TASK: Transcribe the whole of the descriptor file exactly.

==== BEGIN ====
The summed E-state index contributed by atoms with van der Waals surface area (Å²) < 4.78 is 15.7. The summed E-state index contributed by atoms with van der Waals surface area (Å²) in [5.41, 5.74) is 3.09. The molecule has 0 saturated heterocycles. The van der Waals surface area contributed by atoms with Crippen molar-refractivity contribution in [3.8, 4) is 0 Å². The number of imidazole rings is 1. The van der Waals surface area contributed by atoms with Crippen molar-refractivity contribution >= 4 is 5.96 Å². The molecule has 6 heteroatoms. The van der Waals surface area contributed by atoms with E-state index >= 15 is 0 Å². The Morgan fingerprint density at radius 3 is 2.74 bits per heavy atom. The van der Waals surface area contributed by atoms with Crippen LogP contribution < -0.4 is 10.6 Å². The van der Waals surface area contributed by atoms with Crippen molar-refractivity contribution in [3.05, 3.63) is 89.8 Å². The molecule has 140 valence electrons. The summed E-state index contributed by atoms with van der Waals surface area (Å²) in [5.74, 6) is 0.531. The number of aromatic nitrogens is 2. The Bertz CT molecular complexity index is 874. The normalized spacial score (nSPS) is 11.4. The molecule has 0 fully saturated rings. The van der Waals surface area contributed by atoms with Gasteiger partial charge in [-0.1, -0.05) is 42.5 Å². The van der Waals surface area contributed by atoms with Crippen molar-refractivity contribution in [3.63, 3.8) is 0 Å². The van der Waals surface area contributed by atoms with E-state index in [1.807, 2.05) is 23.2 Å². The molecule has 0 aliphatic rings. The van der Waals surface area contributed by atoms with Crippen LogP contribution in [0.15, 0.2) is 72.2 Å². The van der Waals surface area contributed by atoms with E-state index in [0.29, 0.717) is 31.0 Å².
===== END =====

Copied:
The summed E-state index contributed by atoms with van der Waals surface area (Å²) < 4.78 is 15.7. The summed E-state index contributed by atoms with van der Waals surface area (Å²) in [5.41, 5.74) is 3.09. The molecule has 0 saturated heterocycles. The van der Waals surface area contributed by atoms with Crippen molar-refractivity contribution in [3.8, 4) is 0 Å². The number of imidazole rings is 1. The van der Waals surface area contributed by atoms with Crippen molar-refractivity contribution >= 4 is 5.96 Å². The molecule has 6 heteroatoms. The van der Waals surface area contributed by atoms with E-state index >= 15 is 0 Å². The Morgan fingerprint density at radius 3 is 2.74 bits per heavy atom. The van der Waals surface area contributed by atoms with Crippen LogP contribution < -0.4 is 10.6 Å². The van der Waals surface area contributed by atoms with Crippen molar-refractivity contribution in [3.05, 3.63) is 89.8 Å². The molecule has 140 valence electrons. The summed E-state index contributed by atoms with van der Waals surface area (Å²) in [5.74, 6) is 0.531. The number of aromatic nitrogens is 2. The Bertz CT molecular complexity index is 874. The normalized spacial score (nSPS) is 11.4. The molecule has 0 fully saturated rings. The van der Waals surface area contributed by atoms with Gasteiger partial charge in [-0.1, -0.05) is 42.5 Å². The van der Waals surface area contributed by atoms with Crippen molar-refractivity contribution in [3.63, 3.8) is 0 Å². The van der Waals surface area contributed by atoms with E-state index in [1.807, 2.05) is 23.2 Å². The molecule has 0 aliphatic rings. The van der Waals surface area contributed by atoms with Crippen LogP contribution in [0.15, 0.2) is 72.2 Å². The van der Waals surface area contributed by atoms with E-state index in [0.29, 0.717) is 31.0 Å².